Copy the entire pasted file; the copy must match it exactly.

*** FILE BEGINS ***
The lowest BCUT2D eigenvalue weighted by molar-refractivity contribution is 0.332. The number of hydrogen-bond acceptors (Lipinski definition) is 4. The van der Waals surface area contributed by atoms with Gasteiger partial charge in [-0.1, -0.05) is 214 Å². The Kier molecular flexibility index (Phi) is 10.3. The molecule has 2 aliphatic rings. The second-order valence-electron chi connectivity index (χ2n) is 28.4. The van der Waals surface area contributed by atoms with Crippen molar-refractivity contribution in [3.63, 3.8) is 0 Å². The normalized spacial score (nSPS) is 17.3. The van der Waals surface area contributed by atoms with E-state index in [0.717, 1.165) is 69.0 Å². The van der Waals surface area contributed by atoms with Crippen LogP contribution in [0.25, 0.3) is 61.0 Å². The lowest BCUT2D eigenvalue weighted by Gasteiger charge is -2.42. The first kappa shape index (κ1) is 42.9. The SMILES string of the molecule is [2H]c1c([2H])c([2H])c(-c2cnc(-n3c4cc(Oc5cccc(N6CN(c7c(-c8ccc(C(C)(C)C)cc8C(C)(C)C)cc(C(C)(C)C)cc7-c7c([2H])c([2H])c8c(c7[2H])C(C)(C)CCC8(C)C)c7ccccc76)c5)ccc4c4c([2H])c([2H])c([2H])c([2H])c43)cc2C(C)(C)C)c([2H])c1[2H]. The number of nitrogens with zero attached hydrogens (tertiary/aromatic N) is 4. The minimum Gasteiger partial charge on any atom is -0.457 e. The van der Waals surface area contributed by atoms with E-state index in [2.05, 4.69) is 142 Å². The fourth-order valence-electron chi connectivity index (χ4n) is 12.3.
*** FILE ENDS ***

The lowest BCUT2D eigenvalue weighted by molar-refractivity contribution is 0.332. The number of hydrogen-bond acceptors (Lipinski definition) is 4. The van der Waals surface area contributed by atoms with Gasteiger partial charge in [-0.1, -0.05) is 214 Å². The Kier molecular flexibility index (Phi) is 10.3. The molecule has 2 aliphatic rings. The second-order valence-electron chi connectivity index (χ2n) is 28.4. The van der Waals surface area contributed by atoms with Crippen molar-refractivity contribution in [3.63, 3.8) is 0 Å². The normalized spacial score (nSPS) is 17.3. The van der Waals surface area contributed by atoms with E-state index in [0.717, 1.165) is 69.0 Å². The van der Waals surface area contributed by atoms with Crippen LogP contribution in [0.25, 0.3) is 61.0 Å². The lowest BCUT2D eigenvalue weighted by Gasteiger charge is -2.42. The first kappa shape index (κ1) is 42.9. The SMILES string of the molecule is [2H]c1c([2H])c([2H])c(-c2cnc(-n3c4cc(Oc5cccc(N6CN(c7c(-c8ccc(C(C)(C)C)cc8C(C)(C)C)cc(C(C)(C)C)cc7-c7c([2H])c([2H])c8c(c7[2H])C(C)(C)CCC8(C)C)c7ccccc76)c5)ccc4c4c([2H])c([2H])c([2H])c([2H])c43)cc2C(C)(C)C)c([2H])c1[2H]. The number of nitrogens with zero attached hydrogens (tertiary/aromatic N) is 4. The minimum Gasteiger partial charge on any atom is -0.457 e. The van der Waals surface area contributed by atoms with E-state index in [2.05, 4.69) is 142 Å². The fourth-order valence-electron chi connectivity index (χ4n) is 12.3.